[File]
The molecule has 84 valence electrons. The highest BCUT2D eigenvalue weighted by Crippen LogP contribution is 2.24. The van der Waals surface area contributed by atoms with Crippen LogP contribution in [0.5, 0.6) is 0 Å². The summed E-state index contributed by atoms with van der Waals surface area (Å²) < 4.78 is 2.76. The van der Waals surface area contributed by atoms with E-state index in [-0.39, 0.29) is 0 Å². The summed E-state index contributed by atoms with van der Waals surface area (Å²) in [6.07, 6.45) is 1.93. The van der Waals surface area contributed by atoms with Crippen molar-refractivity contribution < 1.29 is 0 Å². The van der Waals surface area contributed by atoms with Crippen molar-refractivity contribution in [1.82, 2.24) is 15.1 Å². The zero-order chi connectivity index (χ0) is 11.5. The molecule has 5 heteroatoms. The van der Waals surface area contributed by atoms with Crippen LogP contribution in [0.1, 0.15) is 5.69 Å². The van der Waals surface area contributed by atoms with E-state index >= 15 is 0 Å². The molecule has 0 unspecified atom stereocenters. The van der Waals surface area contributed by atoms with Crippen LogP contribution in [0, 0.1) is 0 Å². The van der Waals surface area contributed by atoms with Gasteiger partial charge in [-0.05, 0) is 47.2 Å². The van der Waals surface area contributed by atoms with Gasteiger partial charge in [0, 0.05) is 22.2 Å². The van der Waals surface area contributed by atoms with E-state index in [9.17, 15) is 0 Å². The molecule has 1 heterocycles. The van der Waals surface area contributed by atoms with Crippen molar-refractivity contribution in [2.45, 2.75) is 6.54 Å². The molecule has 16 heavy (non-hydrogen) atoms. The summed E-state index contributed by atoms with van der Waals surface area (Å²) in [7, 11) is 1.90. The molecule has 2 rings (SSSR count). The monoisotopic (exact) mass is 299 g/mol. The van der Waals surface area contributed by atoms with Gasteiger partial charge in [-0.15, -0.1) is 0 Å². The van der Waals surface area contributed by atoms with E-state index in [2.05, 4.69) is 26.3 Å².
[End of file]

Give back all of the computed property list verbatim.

The molecule has 84 valence electrons. The highest BCUT2D eigenvalue weighted by Crippen LogP contribution is 2.24. The van der Waals surface area contributed by atoms with Crippen LogP contribution in [0.5, 0.6) is 0 Å². The summed E-state index contributed by atoms with van der Waals surface area (Å²) < 4.78 is 2.76. The van der Waals surface area contributed by atoms with E-state index in [-0.39, 0.29) is 0 Å². The summed E-state index contributed by atoms with van der Waals surface area (Å²) in [6.07, 6.45) is 1.93. The van der Waals surface area contributed by atoms with Crippen molar-refractivity contribution < 1.29 is 0 Å². The van der Waals surface area contributed by atoms with Crippen molar-refractivity contribution in [1.82, 2.24) is 15.1 Å². The zero-order chi connectivity index (χ0) is 11.5. The molecule has 5 heteroatoms. The van der Waals surface area contributed by atoms with Crippen LogP contribution in [0.1, 0.15) is 5.69 Å². The van der Waals surface area contributed by atoms with E-state index >= 15 is 0 Å². The molecule has 0 unspecified atom stereocenters. The van der Waals surface area contributed by atoms with Crippen LogP contribution in [0, 0.1) is 0 Å². The van der Waals surface area contributed by atoms with Gasteiger partial charge in [-0.05, 0) is 47.2 Å². The van der Waals surface area contributed by atoms with Gasteiger partial charge in [0, 0.05) is 22.2 Å². The van der Waals surface area contributed by atoms with E-state index in [9.17, 15) is 0 Å². The molecule has 1 heterocycles. The van der Waals surface area contributed by atoms with Crippen molar-refractivity contribution in [2.45, 2.75) is 6.54 Å². The molecule has 16 heavy (non-hydrogen) atoms. The summed E-state index contributed by atoms with van der Waals surface area (Å²) in [7, 11) is 1.90. The molecule has 2 rings (SSSR count). The monoisotopic (exact) mass is 299 g/mol. The van der Waals surface area contributed by atoms with Gasteiger partial charge in [-0.15, -0.1) is 0 Å². The van der Waals surface area contributed by atoms with E-state index in [2.05, 4.69) is 26.3 Å².